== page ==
Found primarily in larger online poker rooms
, Razz Poker
is a recurring event at the annual World Series of Poker. Additionally, Razz poker is a crucial component to the mixed game, HORSE, elevating the importance of learning this variant for any poker player
who intends to develop a well-rounded game knowledge.
Essentially a low form of 7 Card Stud
, issuing victory to the lowest hand rather than the highest, Razz Poker rules are very similar to its parent game. Played with a 52-card deck, up to eight players may participate at a Razz Poker table, though special rules for the last card will be employed in the rare case that there are not enough cards to deal the final round.
Unlike most Hi/Lo variants, basic Razz Poker rules do not feature an "eight or better" rule. Aces are always considered low, and straights and flushes are ignored unless otherwise indicated (such as in a home game). The best possible Razz Poker hand one can achieve is 5-4-3-2-A, called the "wheel". Pairs, three-of-a-kind, and full houses retain their normal hand ranking value.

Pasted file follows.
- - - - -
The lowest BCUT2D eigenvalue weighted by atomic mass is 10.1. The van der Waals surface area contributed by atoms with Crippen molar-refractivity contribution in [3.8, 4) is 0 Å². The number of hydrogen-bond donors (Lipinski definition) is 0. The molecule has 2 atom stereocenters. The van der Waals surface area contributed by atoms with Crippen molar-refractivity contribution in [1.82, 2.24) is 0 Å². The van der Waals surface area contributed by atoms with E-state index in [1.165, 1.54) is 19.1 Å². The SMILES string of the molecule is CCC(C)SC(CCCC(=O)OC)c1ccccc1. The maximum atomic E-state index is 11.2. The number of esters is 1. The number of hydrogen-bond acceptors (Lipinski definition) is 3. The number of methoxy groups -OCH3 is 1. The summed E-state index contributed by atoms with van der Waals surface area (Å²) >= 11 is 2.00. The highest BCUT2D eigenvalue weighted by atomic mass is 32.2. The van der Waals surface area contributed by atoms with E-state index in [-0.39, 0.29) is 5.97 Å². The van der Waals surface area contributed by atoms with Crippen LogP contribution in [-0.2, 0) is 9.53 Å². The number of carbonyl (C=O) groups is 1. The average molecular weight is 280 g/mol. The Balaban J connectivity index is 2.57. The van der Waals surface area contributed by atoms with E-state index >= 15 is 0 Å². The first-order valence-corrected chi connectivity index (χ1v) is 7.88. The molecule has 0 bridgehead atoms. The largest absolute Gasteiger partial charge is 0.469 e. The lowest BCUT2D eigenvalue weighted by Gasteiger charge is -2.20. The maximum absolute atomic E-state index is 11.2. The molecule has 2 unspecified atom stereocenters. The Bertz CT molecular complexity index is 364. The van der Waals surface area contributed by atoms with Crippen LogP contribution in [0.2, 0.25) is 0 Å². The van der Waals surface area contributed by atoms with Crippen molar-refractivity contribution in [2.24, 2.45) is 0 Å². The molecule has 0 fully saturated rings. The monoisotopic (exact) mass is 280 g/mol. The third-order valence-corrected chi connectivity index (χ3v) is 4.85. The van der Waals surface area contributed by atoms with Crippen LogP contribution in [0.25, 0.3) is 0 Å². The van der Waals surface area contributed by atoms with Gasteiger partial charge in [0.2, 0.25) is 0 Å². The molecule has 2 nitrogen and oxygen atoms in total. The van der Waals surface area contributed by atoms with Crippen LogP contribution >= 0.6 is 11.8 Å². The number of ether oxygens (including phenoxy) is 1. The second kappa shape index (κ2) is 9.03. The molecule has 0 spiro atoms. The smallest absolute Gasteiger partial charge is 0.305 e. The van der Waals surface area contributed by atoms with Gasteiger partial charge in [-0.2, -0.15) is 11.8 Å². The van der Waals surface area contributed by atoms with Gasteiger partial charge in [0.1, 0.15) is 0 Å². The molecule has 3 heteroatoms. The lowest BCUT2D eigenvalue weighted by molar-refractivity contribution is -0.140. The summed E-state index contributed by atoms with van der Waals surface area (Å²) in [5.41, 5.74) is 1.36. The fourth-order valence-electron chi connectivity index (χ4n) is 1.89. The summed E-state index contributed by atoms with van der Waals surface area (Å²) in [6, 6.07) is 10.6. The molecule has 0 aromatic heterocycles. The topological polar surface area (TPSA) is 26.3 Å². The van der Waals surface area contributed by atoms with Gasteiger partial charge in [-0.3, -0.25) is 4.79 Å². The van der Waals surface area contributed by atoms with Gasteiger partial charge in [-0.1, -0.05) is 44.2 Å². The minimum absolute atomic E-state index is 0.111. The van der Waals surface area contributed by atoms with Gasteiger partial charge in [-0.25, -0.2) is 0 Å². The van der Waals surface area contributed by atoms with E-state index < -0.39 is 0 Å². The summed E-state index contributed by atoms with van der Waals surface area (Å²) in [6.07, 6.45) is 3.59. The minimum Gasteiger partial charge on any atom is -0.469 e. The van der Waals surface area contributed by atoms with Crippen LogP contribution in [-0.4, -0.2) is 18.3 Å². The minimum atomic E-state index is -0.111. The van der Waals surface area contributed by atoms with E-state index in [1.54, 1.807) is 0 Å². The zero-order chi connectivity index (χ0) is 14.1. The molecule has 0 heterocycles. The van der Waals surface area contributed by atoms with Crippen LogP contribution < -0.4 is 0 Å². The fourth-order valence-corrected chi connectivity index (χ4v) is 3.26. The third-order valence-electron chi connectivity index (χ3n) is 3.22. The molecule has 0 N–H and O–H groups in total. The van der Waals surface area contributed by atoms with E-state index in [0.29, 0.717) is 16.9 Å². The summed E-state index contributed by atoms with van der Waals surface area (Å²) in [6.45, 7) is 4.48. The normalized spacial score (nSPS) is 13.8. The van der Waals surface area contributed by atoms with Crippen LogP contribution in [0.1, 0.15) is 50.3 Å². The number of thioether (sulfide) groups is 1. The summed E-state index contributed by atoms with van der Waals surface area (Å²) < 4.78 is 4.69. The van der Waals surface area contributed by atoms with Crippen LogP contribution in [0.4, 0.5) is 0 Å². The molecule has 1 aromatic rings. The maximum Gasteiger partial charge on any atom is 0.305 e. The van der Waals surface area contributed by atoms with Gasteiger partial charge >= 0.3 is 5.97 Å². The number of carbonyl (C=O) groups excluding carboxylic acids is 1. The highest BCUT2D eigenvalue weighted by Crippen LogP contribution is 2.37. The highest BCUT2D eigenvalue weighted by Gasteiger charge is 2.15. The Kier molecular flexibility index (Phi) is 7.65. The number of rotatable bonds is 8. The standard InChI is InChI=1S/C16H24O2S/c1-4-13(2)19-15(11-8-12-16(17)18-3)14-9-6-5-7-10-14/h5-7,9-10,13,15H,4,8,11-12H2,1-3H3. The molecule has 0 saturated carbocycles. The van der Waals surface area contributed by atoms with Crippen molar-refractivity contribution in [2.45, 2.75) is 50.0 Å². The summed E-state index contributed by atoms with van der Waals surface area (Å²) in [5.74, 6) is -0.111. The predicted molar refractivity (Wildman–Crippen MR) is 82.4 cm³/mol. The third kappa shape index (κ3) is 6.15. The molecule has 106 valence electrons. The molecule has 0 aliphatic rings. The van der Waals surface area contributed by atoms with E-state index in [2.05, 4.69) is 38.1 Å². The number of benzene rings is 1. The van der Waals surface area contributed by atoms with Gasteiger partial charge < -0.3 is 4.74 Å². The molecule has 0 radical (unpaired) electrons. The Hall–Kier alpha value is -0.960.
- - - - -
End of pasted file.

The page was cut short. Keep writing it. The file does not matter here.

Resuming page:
Stud games - including Razz Poker - are played with antes, as opposed to blinds. Generally, Razz is played with a Limit betting structure, and the ante is commonly a percentage of the small bet - the exact amount may vary depending upon the venue and stakes. Every participating player must contribute an ante to the pot before they can be dealt into the hand.
With the pot established by each player's ante, the dealer first distributes to each player two cards, face-down. These private hole cards will not be revealed to opponents unless the player remains an active participant to the end of the final round. Each player then receives a third card, upturned for all players see. Called "Third Street," this card will determine who acts first.
Razz Poker home games often do not employ a "bring-in" (described below), prompting the player with the lowest card to act first - check, bet, or fold. However, the use of a bring-in modifies the Razz Poker rules on the subject of who has the first action in the initial betting round (see below). Without a bring-in, if two or more players show the same lowest card, the first of those players to the left of the dealer will instigate the round.
Online poker sites